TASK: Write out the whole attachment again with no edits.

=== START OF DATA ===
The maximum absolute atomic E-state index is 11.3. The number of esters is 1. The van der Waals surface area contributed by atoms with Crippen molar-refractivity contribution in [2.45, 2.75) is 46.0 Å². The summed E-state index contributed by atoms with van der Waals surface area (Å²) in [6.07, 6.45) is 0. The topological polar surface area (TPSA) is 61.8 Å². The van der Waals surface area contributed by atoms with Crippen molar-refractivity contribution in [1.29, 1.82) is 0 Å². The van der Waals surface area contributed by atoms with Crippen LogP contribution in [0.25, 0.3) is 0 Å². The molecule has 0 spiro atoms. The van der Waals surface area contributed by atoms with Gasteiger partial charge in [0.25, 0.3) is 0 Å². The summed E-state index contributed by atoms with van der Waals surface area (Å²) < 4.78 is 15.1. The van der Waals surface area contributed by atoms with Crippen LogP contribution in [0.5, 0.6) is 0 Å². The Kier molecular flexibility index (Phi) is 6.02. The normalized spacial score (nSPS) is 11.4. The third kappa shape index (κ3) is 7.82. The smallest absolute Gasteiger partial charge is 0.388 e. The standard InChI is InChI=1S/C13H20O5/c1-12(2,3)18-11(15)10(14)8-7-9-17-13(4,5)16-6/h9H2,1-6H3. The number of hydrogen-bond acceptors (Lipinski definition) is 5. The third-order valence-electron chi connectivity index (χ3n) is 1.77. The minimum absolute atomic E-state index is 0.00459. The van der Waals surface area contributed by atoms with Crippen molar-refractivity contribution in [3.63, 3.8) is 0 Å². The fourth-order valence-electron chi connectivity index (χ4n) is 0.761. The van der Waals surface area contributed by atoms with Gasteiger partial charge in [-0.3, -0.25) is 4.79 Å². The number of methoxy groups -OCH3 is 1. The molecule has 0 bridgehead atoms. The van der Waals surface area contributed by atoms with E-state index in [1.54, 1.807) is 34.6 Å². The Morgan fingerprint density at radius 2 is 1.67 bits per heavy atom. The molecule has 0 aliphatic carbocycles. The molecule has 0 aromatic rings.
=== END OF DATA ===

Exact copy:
The maximum absolute atomic E-state index is 11.3. The number of esters is 1. The van der Waals surface area contributed by atoms with Crippen molar-refractivity contribution in [2.45, 2.75) is 46.0 Å². The summed E-state index contributed by atoms with van der Waals surface area (Å²) in [6.07, 6.45) is 0. The topological polar surface area (TPSA) is 61.8 Å². The van der Waals surface area contributed by atoms with Crippen molar-refractivity contribution in [1.29, 1.82) is 0 Å². The van der Waals surface area contributed by atoms with Crippen LogP contribution in [0.25, 0.3) is 0 Å². The molecule has 0 spiro atoms. The van der Waals surface area contributed by atoms with Gasteiger partial charge in [0.25, 0.3) is 0 Å². The summed E-state index contributed by atoms with van der Waals surface area (Å²) < 4.78 is 15.1. The van der Waals surface area contributed by atoms with Crippen LogP contribution in [0.5, 0.6) is 0 Å². The Kier molecular flexibility index (Phi) is 6.02. The normalized spacial score (nSPS) is 11.4. The third kappa shape index (κ3) is 7.82. The smallest absolute Gasteiger partial charge is 0.388 e. The standard InChI is InChI=1S/C13H20O5/c1-12(2,3)18-11(15)10(14)8-7-9-17-13(4,5)16-6/h9H2,1-6H3. The number of hydrogen-bond acceptors (Lipinski definition) is 5. The third-order valence-electron chi connectivity index (χ3n) is 1.77. The minimum absolute atomic E-state index is 0.00459. The van der Waals surface area contributed by atoms with Crippen molar-refractivity contribution in [3.63, 3.8) is 0 Å². The fourth-order valence-electron chi connectivity index (χ4n) is 0.761. The van der Waals surface area contributed by atoms with Gasteiger partial charge in [-0.3, -0.25) is 4.79 Å². The number of methoxy groups -OCH3 is 1. The molecule has 0 bridgehead atoms. The van der Waals surface area contributed by atoms with E-state index in [1.54, 1.807) is 34.6 Å². The Morgan fingerprint density at radius 2 is 1.67 bits per heavy atom. The molecule has 0 aliphatic carbocycles. The molecule has 0 aromatic rings.